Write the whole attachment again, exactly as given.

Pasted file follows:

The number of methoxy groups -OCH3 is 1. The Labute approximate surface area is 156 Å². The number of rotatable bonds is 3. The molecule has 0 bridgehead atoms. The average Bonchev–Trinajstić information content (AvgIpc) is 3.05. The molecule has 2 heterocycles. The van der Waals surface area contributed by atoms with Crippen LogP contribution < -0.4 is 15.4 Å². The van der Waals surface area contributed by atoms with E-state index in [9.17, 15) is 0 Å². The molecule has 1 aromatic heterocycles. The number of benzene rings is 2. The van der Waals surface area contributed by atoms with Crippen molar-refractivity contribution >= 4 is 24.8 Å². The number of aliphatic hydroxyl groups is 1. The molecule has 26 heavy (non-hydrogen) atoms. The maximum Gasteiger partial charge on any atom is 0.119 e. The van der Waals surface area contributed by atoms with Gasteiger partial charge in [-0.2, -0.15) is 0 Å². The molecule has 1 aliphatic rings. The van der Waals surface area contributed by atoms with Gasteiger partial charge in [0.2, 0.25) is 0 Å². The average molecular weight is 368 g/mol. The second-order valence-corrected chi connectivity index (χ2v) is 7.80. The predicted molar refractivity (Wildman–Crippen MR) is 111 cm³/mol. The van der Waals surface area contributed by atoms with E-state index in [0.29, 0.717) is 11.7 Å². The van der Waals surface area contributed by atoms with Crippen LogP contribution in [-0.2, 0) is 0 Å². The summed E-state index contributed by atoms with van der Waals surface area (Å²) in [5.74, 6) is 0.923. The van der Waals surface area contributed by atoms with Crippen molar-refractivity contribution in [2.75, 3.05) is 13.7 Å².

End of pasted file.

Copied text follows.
The number of methoxy groups -OCH3 is 1. The Labute approximate surface area is 156 Å². The number of rotatable bonds is 3. The molecule has 0 bridgehead atoms. The average Bonchev–Trinajstić information content (AvgIpc) is 3.05. The molecule has 2 heterocycles. The van der Waals surface area contributed by atoms with Crippen LogP contribution < -0.4 is 15.4 Å². The van der Waals surface area contributed by atoms with E-state index in [9.17, 15) is 0 Å². The molecule has 1 aromatic heterocycles. The number of benzene rings is 2. The van der Waals surface area contributed by atoms with Crippen molar-refractivity contribution >= 4 is 24.8 Å². The number of aliphatic hydroxyl groups is 1. The molecule has 26 heavy (non-hydrogen) atoms. The maximum Gasteiger partial charge on any atom is 0.119 e. The van der Waals surface area contributed by atoms with Gasteiger partial charge in [-0.2, -0.15) is 0 Å². The molecule has 1 aliphatic rings. The van der Waals surface area contributed by atoms with Gasteiger partial charge in [0.2, 0.25) is 0 Å². The average molecular weight is 368 g/mol. The second-order valence-corrected chi connectivity index (χ2v) is 7.80. The predicted molar refractivity (Wildman–Crippen MR) is 111 cm³/mol. The van der Waals surface area contributed by atoms with E-state index in [0.29, 0.717) is 11.7 Å². The van der Waals surface area contributed by atoms with Crippen LogP contribution in [-0.2, 0) is 0 Å². The summed E-state index contributed by atoms with van der Waals surface area (Å²) in [5.74, 6) is 0.923. The van der Waals surface area contributed by atoms with Crippen molar-refractivity contribution in [2.75, 3.05) is 13.7 Å².